In total, 280 men were randomised out of the 396 who were potentially eligible and agreed to participate; 105 did not meet the mental health inclusion criteria. There was no mean difference in the ITT complete case analysis between groups (92 in each arm) for change in the CORE-OM score (1.1, 95% CI –1.1 to 3.2, P = 0.325) or secondary analyses. There were no consistent clinically significant between-group differences for secondary outcomes. Full delivery was not achieved, with 77% (108/140) receiving community-based contact.
Engager is the first trial of a collaborative care intervention adapted for prison leavers. The intervention was not shown to be effective using standard outcome measures. Further testing of different support strategies for prison with mental health problems is needed.
Since 2017, the Fédération Internationale de Football Association (FIFA) has incorporated human rights risk assessments into its bidding requirements for major events, beginning with the competition to host the 2026 FIFA Men’s World Cup.1 This process began at a time of increased scrutiny on the impact of major events and greater focus on the applicability of the UN Guiding Principles on Business and Human Rights (UNGPs) to sport. In 2014, the Centre for Sport and Human Rights’ founding Chair Mary Robinson, together with John Ruggie (author of the UNGPs), wrote to FIFA in their respective capacities as Patron and Chair of the Institute for Human Rights and Business (IHRB) to stress the need for ‘sustained due diligence […] with respect to decisions about host nations and how major sporting events are planned and implemented’.2 Following recommendations set forth in the letter, expanded upon in Ruggie’s 2016 report ‘For the Game, For the World’, FIFA introduced robust bidding requirements that any country or region wishing to bid to host a World Cup will have to conduct a human rights risk assessment and outline how they intend to mitigate each of the risks identified.3 These requirements are designed to align the World Cup bidding process with the UNGPs.
Education of paediatric advanced practice providers takes a generalist approach which lacks in-depth exposure to subspecialties like paediatric cardiac intensive care. This translates into a knowledge gap related to congenital cardiac physiology and management for APPs transitioning to the paediatric cardiac ICU.
A specialised interprofessional peer-reviewed curriculum was created and distributed through the Pediatric Cardiac Intensive Care Society. This curriculum includes a textbook which is complemented by a didactic and simulation review course. Course evaluations were collected following each course, and feedback from participants was incorporated into subsequent courses. Pediatric Cardiac Intensive Care Society partnered with the Pediatric Nursing Certification Board to develop a 200-question post-assessment (exam) bank.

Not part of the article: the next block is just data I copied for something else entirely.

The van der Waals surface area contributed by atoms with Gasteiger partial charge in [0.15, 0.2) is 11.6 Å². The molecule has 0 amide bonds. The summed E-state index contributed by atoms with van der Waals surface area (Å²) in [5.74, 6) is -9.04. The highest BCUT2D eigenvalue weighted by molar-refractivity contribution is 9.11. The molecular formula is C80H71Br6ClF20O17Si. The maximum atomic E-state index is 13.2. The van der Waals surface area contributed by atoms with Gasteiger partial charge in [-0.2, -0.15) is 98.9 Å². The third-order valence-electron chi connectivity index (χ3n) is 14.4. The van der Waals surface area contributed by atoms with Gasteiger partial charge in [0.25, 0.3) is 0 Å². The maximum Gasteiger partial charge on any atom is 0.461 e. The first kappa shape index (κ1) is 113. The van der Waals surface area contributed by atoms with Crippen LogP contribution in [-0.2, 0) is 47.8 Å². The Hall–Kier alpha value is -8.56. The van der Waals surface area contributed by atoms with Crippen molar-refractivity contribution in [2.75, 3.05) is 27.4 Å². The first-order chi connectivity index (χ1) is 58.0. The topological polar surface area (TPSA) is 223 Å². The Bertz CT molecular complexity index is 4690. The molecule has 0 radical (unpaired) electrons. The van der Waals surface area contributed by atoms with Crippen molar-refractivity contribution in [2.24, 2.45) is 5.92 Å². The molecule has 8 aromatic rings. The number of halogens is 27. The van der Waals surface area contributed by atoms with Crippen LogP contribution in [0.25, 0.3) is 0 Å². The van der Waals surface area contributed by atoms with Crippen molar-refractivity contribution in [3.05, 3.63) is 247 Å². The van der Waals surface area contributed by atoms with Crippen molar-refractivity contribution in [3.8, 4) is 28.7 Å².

From December 2017 to January 2022, 12 review courses were taught at various host sites (n = 314 participants). Feedback revealed that courses improved preparedness for practice, contributed to advanced practice provider empowerment, and emphasised the importance of professional networking. 97% of attendees agreed/strongly agreed that the course improved clinical knowledge, 97% agreed/strongly agreed that the course improved ability to care for patients, and 88% agreed/strongly agreed that the course improved confidence to practice. 49% of participants rated the course as extremely effective, 42% very effective, 6% moderately effective, and 3% as only slightly effective.
A standardised subspecialty curriculum dedicated to advanced practice provider practice in cardiac intensive care was needed to improve knowledge, advance practice, and empower APPs managing critically ill patients in the cardiac ICU. The developed curriculum provides standardised learning, increasing advanced practice provider knowledge acquisition, and confidence to practice.
Heavy rainfall, storm surges, and tornadoes are hazards associated with hurricanes that can cause property damages and loss of life. Disaster-related mortality surveillance encounters challenges, such as timely reporting of mortality data. This review demonstrates how tracking hurricane-related deaths using online media reports (eg, news media articles, press releases, social media posts) can enhance mortality surveillance during a response. The Centers for Disease Control and Prevention used online media reports from 2012 to 2020 to characterize hurricane-related deaths from 10 hurricanes that were declared major disasters and the flooding related to Hurricane Joaquin in the contiguous United States. Media reports showed that drowning (n = 139), blunt force trauma (n = 89), and carbon monoxide poisoning (n = 58) were the primary causes of death. Online media and social media reports are not official records. However, media mortality surveillance is useful for hurricane responses to target messaging and current incident decision-making.